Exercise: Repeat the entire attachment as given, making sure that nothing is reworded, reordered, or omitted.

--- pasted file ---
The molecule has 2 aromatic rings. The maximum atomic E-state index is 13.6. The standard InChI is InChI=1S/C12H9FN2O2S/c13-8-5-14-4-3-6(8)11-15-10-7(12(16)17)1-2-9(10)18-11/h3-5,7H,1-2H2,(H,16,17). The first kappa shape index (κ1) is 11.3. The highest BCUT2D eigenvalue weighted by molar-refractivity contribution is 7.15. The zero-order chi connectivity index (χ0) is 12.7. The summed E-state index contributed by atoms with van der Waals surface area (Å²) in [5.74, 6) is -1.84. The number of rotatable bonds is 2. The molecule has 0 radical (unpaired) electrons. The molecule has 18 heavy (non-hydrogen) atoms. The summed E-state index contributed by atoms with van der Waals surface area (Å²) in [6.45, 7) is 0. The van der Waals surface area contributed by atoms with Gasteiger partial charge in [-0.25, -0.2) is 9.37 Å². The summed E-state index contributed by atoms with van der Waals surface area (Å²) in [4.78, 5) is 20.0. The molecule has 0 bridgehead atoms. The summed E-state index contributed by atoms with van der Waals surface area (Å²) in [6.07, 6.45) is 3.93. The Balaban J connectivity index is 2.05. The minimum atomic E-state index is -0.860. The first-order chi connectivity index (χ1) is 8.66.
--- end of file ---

The molecule has 2 aromatic rings. The maximum atomic E-state index is 13.6. The standard InChI is InChI=1S/C12H9FN2O2S/c13-8-5-14-4-3-6(8)11-15-10-7(12(16)17)1-2-9(10)18-11/h3-5,7H,1-2H2,(H,16,17). The first kappa shape index (κ1) is 11.3. The highest BCUT2D eigenvalue weighted by molar-refractivity contribution is 7.15. The zero-order chi connectivity index (χ0) is 12.7. The summed E-state index contributed by atoms with van der Waals surface area (Å²) in [5.74, 6) is -1.84. The number of rotatable bonds is 2. The molecule has 0 radical (unpaired) electrons. The molecule has 18 heavy (non-hydrogen) atoms. The summed E-state index contributed by atoms with van der Waals surface area (Å²) in [6.45, 7) is 0. The van der Waals surface area contributed by atoms with Gasteiger partial charge in [-0.25, -0.2) is 9.37 Å². The summed E-state index contributed by atoms with van der Waals surface area (Å²) in [4.78, 5) is 20.0. The molecule has 0 bridgehead atoms. The summed E-state index contributed by atoms with van der Waals surface area (Å²) in [6.07, 6.45) is 3.93. The Balaban J connectivity index is 2.05. The minimum atomic E-state index is -0.860. The first-order chi connectivity index (χ1) is 8.66.